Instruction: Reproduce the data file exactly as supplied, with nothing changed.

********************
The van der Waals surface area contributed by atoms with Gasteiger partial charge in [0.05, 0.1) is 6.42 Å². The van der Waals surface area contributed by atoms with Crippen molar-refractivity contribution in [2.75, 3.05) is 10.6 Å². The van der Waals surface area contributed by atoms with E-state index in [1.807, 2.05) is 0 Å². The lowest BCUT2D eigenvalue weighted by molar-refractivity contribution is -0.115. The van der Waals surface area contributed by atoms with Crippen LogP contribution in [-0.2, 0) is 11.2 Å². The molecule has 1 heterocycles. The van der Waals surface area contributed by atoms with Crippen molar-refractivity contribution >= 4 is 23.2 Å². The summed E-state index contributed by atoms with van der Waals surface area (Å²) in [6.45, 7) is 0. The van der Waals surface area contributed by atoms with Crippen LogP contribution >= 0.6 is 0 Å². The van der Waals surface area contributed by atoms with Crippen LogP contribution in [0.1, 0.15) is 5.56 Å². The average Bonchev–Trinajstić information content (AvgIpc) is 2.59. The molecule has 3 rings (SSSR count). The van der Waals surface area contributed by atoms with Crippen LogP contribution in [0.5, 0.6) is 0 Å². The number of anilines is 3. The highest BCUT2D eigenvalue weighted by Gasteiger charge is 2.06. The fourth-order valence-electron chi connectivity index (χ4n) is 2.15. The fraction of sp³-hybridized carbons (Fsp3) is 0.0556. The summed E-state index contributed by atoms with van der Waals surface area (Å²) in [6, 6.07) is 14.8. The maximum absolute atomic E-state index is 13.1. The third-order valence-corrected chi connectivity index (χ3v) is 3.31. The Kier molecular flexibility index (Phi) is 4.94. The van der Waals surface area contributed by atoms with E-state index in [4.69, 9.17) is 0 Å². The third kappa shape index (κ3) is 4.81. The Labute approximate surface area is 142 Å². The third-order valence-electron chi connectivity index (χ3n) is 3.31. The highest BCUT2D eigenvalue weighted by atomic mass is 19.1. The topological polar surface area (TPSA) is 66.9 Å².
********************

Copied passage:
The van der Waals surface area contributed by atoms with Gasteiger partial charge in [0.05, 0.1) is 6.42 Å². The van der Waals surface area contributed by atoms with Crippen molar-refractivity contribution in [2.75, 3.05) is 10.6 Å². The van der Waals surface area contributed by atoms with E-state index in [1.807, 2.05) is 0 Å². The lowest BCUT2D eigenvalue weighted by molar-refractivity contribution is -0.115. The van der Waals surface area contributed by atoms with Crippen LogP contribution in [-0.2, 0) is 11.2 Å². The molecule has 1 heterocycles. The van der Waals surface area contributed by atoms with Crippen molar-refractivity contribution >= 4 is 23.2 Å². The summed E-state index contributed by atoms with van der Waals surface area (Å²) in [6.45, 7) is 0. The van der Waals surface area contributed by atoms with Crippen LogP contribution >= 0.6 is 0 Å². The van der Waals surface area contributed by atoms with Crippen LogP contribution in [0.1, 0.15) is 5.56 Å². The average Bonchev–Trinajstić information content (AvgIpc) is 2.59. The molecule has 3 rings (SSSR count). The van der Waals surface area contributed by atoms with Crippen LogP contribution in [0.5, 0.6) is 0 Å². The number of anilines is 3. The highest BCUT2D eigenvalue weighted by Gasteiger charge is 2.06. The fourth-order valence-electron chi connectivity index (χ4n) is 2.15. The fraction of sp³-hybridized carbons (Fsp3) is 0.0556. The summed E-state index contributed by atoms with van der Waals surface area (Å²) in [6, 6.07) is 14.8. The maximum absolute atomic E-state index is 13.1. The third-order valence-corrected chi connectivity index (χ3v) is 3.31. The Kier molecular flexibility index (Phi) is 4.94. The van der Waals surface area contributed by atoms with E-state index in [4.69, 9.17) is 0 Å². The third kappa shape index (κ3) is 4.81. The Labute approximate surface area is 142 Å². The third-order valence-electron chi connectivity index (χ3n) is 3.31. The highest BCUT2D eigenvalue weighted by atomic mass is 19.1. The topological polar surface area (TPSA) is 66.9 Å².